Despite little fanfare, Microsoft's Power Platform low-code offering, with its PowerApps app dev component, has gained ground in the landscape of low-code app development environments.
When you think of low code platforms, names like Mendix, Kony, OutSystems, Appian and Salesforce come to mind. However, Microsoft's PowerApps has joined the top tier of low-code tools in the latest Forrester Wave report on low-code systems.
Microsoft's Power Platform low-code development platform is composed of three products: PowerApps, Power BI, and Microsoft Flow. PowerApps is a low-code way to build web and mobile applications. Power BI provides a low-code way to do data analytics and data insights. And Flow is a low-code, no-code way to automate business processes and workflow.
"We evaluated [PowerApps] before and found that it was just not up to snuff," said John Rymer, an analyst at Forrester. "They came back with a major release in March of 2018 that was much improved and we decided to include it in the next evaluation."
Microsoft Power Platform tweaks enable CI/CD, Azure DevOps
At the recent Build 2019 conference, Microsoft updated the Power Platform to make it more attractive to professional developers. The PowerApps Component Framework allows professional developers to write custom controls or reusable components for PowerApps. Microsoft also added application lifecycle management to the platform, which enables CI/CD and Azure DevOps integration.
"We have customers with thousands of developers who use Power Platform as part of their day-to-day app development, and for them it must integrate with CI/CD," said Charles Lamanna, general manager of the Business Applications Platform at Microsoft. "And the PowerApps command-line interface is the only way you can do that because with low code it's usually UI-only to deploy."
Microsoft also delivered a low-code approach to blockchain app development, providing blockchain integration to Azure in the form of connectors.
Ease of use for nondevelopers
Lauren Taylor Assistant principal, Manitou Park Elementary school
In the two years since PowerApps came on the scene, the platform has amassed more than 2.5 million developers, in two primary demographics, Lamanna said. Citizen developers live in an Excel or PowerPoint world -- if you can use PowerPoint and Excel, you can use Power Platform, he said. Professional developers also use some of the visual tools, but they want to check in their code, and they want source control and the ability to version and merge with other developers in a DevOps world, and deploy it via CI/CD.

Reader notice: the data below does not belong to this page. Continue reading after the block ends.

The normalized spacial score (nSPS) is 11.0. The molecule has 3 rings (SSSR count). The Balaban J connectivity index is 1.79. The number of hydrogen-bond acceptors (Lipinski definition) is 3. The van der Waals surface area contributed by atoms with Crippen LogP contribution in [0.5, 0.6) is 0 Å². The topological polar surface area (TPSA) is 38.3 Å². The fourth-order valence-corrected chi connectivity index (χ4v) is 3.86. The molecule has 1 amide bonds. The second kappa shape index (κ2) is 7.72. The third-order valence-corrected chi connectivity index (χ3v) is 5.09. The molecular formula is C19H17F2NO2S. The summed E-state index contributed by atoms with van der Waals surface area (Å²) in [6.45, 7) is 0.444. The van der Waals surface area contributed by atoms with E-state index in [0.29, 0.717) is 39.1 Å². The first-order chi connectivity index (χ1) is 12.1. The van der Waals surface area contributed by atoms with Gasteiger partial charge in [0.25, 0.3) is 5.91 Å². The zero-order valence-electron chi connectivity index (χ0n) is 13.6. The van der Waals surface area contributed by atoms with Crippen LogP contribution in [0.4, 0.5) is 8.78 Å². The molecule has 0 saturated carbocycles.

Lauren Taylor, an assistant principal at Manitou Park Elementary school in Tacoma, Wash., has created two apps to improve the school's productivity and maximize student collaboration. One is an app to help target students' reading strengths and needs, and then meet to confer with them about their reading. The other is an app on a program called Check-in/Check-out, which helps with students' social emotional needs.
"I had no prior programming experience," she said. "PowerApps was pretty straightforward from its ability to create an app directly from a SharePoint list. I've learned so much more through trial and error, as well as from the Power Platform community, so I've been able to make my apps better."
Creating a new class of developers
Low-code development is at an inflection point, as software development evolves to include business people as developers, Forrester's Rymer said. "Rather than the millions of developers we have now, multiply that by 10 with the addition of business people into the mix," he said.
PowerApps offers benefits to both citizen developers and professionals, but there are potential flies in the ointment. The tool does make it easier for nondevelopers to build apps, but offers several ways to accomplish a task, which can make things complicated for some users, Rymer said.
However, depending on For PowerApps users with an appetite to learn more about coding, the tool provides a bridge to Visual Studio for citizen developers, Microsoft's Lamanna said. New developers, particularly older users experienced with products like Excel and SharePoint, would be better off with a tool to teach them high-level concepts visually, he said.
To that end, Microsoft hopes to transform some of its huge community of Microsoft Office users into developers, or at least into low-code developers, Lamanna said. The company also plans to tap into its 16 million Visual Studio developers and 36 million GitHub developers, he added.
However, Microsoft's positioning of PowerApps as a low-code platform versus its Visual Studio professional IDE raises another question, Rymer said. For example, to work with the company's Visual Studio flagship IDE, PowerApps users must obtain additional licenses.
"They don't have their act together between the two groups," Rymer said. "They are not altogether on the role of PowerApps in their overall strategy."
This story was updated with information about Forrester's analysis of PowerApps, and potential concerns about complexity and positioning against Visual Studio IDE.